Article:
Worry Barometer 2017: The Swiss Place High Trust in Their Institutions
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Worry Barometer 2017: The Swiss Place High Trust in Their Institutions

Switzerland's institutions remain popular, but most of them have lost some trust. Among the few exceptions is the Swiss Supreme Court. The Worry Barometer also shows that banks receive more trust than in past years.

The Swiss believe in their institutions like no other country. Some 60 percent trust the Federal Council, while average trust in national governments in the OECD as a whole is at 42 percent. Trust is high, but it took a hit this year: Of the 20 top-ranked institutions, 18 saw trust decline – after years of general increases. 

Confidence in Swiss Institutions 2017

There were plenty of losers: The Swiss National Bank and the army, each with a decrease of ten percentage points, saw the steepest declines in trust, followed by employee and employer organizations (minus nine and six percentage points, respectively). These sharp decreases may point to a generally higher level of popular distrust of institutions. Study director Lukas Golder explains: "There has been little positive news about institutions of late. The main topics have been the implementation of the mass immigration initiative, the debate about foreign judges and generally the much-discussed polarization of politics."

It is also possible to speculate about individual institutions: Do respondents think the SNB has intervened too much to weaken the Swiss franc? Or has it not intervened enough? Has trust in the army waned because of the fighter aircraft referendum (in 2014)?

The Fake News Factor?

Interestingly, all media (TV, radio, free and paid newspapers) have suffered a decline in trust of between five and six percentage points. This could be a result of the "fake news" debate. There has been and will continue to be a serious discussion about the truthfulness of media coverage surrounding the presidency of Donald Trump, among other topics. It might also be due to the increasing fragmentation of media consumption and the loss of influence of traditional leading media.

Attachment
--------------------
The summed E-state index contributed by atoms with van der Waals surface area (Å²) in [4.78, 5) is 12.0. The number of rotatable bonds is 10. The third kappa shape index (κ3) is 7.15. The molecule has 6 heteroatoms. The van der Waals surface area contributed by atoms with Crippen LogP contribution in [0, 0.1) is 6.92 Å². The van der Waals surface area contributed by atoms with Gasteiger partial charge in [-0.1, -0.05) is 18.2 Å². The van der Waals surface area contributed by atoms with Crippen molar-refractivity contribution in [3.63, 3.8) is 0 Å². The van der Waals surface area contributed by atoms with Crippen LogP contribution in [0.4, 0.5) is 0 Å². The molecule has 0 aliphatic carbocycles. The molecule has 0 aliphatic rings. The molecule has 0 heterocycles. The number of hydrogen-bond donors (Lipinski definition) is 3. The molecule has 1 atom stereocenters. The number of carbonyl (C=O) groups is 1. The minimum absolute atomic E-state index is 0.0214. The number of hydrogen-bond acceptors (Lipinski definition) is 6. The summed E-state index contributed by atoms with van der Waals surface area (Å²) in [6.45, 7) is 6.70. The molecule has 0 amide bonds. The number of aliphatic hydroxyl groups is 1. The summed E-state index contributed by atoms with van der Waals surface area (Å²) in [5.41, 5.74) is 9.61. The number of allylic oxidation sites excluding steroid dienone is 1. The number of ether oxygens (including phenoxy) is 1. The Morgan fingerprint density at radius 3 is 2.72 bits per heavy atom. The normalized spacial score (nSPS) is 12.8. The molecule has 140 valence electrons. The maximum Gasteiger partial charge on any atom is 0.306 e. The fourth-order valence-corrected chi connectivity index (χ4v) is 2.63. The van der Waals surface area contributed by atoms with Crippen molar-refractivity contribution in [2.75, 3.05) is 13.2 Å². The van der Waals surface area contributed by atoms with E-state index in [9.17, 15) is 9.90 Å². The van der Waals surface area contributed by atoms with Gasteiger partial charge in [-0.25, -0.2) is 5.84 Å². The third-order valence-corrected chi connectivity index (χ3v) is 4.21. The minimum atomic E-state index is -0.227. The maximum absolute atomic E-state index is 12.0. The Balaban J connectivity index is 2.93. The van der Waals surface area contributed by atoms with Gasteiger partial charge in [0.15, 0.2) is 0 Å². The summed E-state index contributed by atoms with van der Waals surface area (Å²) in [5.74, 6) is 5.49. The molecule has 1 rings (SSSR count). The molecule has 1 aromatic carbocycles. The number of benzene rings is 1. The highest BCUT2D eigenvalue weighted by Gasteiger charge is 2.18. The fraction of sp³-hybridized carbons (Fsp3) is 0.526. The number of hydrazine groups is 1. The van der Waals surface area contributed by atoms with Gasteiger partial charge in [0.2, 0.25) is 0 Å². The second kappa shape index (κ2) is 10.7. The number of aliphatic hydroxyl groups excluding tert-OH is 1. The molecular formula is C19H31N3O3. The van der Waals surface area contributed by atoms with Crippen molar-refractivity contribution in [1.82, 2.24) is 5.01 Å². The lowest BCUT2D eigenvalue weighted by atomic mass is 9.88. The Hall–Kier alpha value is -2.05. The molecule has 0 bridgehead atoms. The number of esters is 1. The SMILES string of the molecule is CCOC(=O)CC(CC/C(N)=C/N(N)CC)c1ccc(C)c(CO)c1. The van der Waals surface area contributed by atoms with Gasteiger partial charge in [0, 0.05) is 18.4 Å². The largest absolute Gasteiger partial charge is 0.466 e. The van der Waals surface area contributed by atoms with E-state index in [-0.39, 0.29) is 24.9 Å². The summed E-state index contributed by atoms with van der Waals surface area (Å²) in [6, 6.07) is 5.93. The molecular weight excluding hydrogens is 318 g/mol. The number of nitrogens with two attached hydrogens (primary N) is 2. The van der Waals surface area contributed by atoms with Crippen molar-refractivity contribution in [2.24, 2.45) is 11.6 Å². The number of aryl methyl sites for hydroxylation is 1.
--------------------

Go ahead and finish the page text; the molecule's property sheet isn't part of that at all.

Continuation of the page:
Here are some of the (few) winners. For the third time in a row, the trust rankings are led by the Swiss Federal Supreme Court (which saw an increase of one percentage point over 2016). It was followed by what is from the perspective of Switzerland's financial center a pleasing challenger: Banks jumped from 13th place to second, with their trust level rising from 57 percent to 61 percent – a gain seen by no other institution. Marie-Gabrielle Ineichen-Fleisch, Director of the State Secretariat for Economic Affairs (SECO), had this to say about the results: "Banks have done a great deal since the financial crisis. They have been actively involved in shaping regulations, driven the tax discussions and made their business more secure. They have done a good job and their work has been rewarded."

We are Swiss

In line with the good performance by banks, the Swiss generally feel that companies are doing a better job than before: 57 percent of those surveyed in 2003 said that the economy often failed; that figure is now just 23 percent. The ranking of political institutions also improved over this period. In 2003, 53 percent said the government and public authorities often failed; that figure is now just 24 percent. 

Belonging to Geographical Entity

Trust in institutions may have come under some pressure, but this has not affected national cohesion. Quite the contrary. When asked which geographical entity respondents identify most with, 34 percent said Switzerland. This figure is the highest ever and nine percentage points more than last year. Language region and canton of residence (both 22 percent) have remained more or less the same over the last few years, but municipality of residence has declined sharply. The latter had long topped the table with a value of as much as 44 percent (2011). Today, just 13 percent of respondents feel the greatest sense of belonging to Switzerland's smallest political entity.